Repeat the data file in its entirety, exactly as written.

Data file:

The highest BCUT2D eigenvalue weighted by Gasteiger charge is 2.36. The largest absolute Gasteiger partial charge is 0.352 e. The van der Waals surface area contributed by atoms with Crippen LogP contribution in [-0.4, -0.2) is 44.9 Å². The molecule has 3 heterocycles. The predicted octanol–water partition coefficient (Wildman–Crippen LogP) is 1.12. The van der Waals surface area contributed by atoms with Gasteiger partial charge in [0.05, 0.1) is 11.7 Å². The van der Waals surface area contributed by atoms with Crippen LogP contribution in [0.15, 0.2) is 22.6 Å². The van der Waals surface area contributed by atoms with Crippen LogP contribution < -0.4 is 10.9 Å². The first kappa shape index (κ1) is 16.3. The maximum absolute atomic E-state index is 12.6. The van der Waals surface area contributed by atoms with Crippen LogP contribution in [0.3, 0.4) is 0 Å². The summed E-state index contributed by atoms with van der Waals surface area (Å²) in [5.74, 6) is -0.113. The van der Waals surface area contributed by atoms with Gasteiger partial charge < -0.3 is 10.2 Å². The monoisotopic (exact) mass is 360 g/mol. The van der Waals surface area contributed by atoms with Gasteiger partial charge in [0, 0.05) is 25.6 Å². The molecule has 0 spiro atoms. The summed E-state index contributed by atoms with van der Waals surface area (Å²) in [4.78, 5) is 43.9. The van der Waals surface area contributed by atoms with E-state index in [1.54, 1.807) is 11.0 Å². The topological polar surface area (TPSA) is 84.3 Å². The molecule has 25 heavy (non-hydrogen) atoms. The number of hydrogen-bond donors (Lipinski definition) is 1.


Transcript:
The highest BCUT2D eigenvalue weighted by Gasteiger charge is 2.36. The largest absolute Gasteiger partial charge is 0.352 e. The van der Waals surface area contributed by atoms with Crippen LogP contribution in [-0.4, -0.2) is 44.9 Å². The molecule has 3 heterocycles. The predicted octanol–water partition coefficient (Wildman–Crippen LogP) is 1.12. The van der Waals surface area contributed by atoms with Gasteiger partial charge in [0.05, 0.1) is 11.7 Å². The van der Waals surface area contributed by atoms with Crippen LogP contribution in [0.15, 0.2) is 22.6 Å². The van der Waals surface area contributed by atoms with Crippen LogP contribution < -0.4 is 10.9 Å². The first kappa shape index (κ1) is 16.3. The maximum absolute atomic E-state index is 12.6. The van der Waals surface area contributed by atoms with Crippen LogP contribution in [0.3, 0.4) is 0 Å². The summed E-state index contributed by atoms with van der Waals surface area (Å²) in [5.74, 6) is -0.113. The van der Waals surface area contributed by atoms with Gasteiger partial charge < -0.3 is 10.2 Å². The monoisotopic (exact) mass is 360 g/mol. The van der Waals surface area contributed by atoms with Gasteiger partial charge in [0, 0.05) is 25.6 Å². The molecule has 0 spiro atoms. The summed E-state index contributed by atoms with van der Waals surface area (Å²) in [4.78, 5) is 43.9. The van der Waals surface area contributed by atoms with E-state index in [1.54, 1.807) is 11.0 Å². The topological polar surface area (TPSA) is 84.3 Å². The molecule has 25 heavy (non-hydrogen) atoms. The number of hydrogen-bond donors (Lipinski definition) is 1.